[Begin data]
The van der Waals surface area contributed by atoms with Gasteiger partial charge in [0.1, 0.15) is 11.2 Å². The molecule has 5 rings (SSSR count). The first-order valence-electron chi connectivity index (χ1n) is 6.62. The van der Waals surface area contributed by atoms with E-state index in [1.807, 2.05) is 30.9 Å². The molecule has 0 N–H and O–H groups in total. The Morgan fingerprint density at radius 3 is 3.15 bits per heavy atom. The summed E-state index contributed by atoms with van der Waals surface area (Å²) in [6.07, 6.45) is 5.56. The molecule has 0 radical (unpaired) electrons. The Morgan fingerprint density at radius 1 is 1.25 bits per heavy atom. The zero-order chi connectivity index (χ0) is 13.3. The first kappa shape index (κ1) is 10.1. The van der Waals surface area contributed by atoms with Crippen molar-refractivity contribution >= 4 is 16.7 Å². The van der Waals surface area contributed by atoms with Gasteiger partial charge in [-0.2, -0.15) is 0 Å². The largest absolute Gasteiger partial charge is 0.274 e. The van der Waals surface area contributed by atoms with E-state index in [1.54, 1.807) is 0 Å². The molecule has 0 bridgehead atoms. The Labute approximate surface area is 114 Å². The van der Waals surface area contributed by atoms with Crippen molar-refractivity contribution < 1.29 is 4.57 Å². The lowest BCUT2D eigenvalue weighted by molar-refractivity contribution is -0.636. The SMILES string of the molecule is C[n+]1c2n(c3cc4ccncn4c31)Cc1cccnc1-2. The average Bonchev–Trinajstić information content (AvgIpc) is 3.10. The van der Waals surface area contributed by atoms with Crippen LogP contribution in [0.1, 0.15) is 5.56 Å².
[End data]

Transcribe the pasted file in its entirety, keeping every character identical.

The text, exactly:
The van der Waals surface area contributed by atoms with Gasteiger partial charge in [0.1, 0.15) is 11.2 Å². The molecule has 5 rings (SSSR count). The first-order valence-electron chi connectivity index (χ1n) is 6.62. The van der Waals surface area contributed by atoms with E-state index in [1.807, 2.05) is 30.9 Å². The molecule has 0 N–H and O–H groups in total. The Morgan fingerprint density at radius 3 is 3.15 bits per heavy atom. The summed E-state index contributed by atoms with van der Waals surface area (Å²) in [6.07, 6.45) is 5.56. The molecule has 0 radical (unpaired) electrons. The Morgan fingerprint density at radius 1 is 1.25 bits per heavy atom. The zero-order chi connectivity index (χ0) is 13.3. The first kappa shape index (κ1) is 10.1. The van der Waals surface area contributed by atoms with Crippen molar-refractivity contribution >= 4 is 16.7 Å². The van der Waals surface area contributed by atoms with Gasteiger partial charge in [-0.2, -0.15) is 0 Å². The largest absolute Gasteiger partial charge is 0.274 e. The van der Waals surface area contributed by atoms with E-state index in [1.54, 1.807) is 0 Å². The molecule has 0 bridgehead atoms. The Labute approximate surface area is 114 Å². The van der Waals surface area contributed by atoms with Crippen molar-refractivity contribution < 1.29 is 4.57 Å². The lowest BCUT2D eigenvalue weighted by molar-refractivity contribution is -0.636. The SMILES string of the molecule is C[n+]1c2n(c3cc4ccncn4c31)Cc1cccnc1-2. The average Bonchev–Trinajstić information content (AvgIpc) is 3.10. The van der Waals surface area contributed by atoms with Crippen LogP contribution in [0.1, 0.15) is 5.56 Å².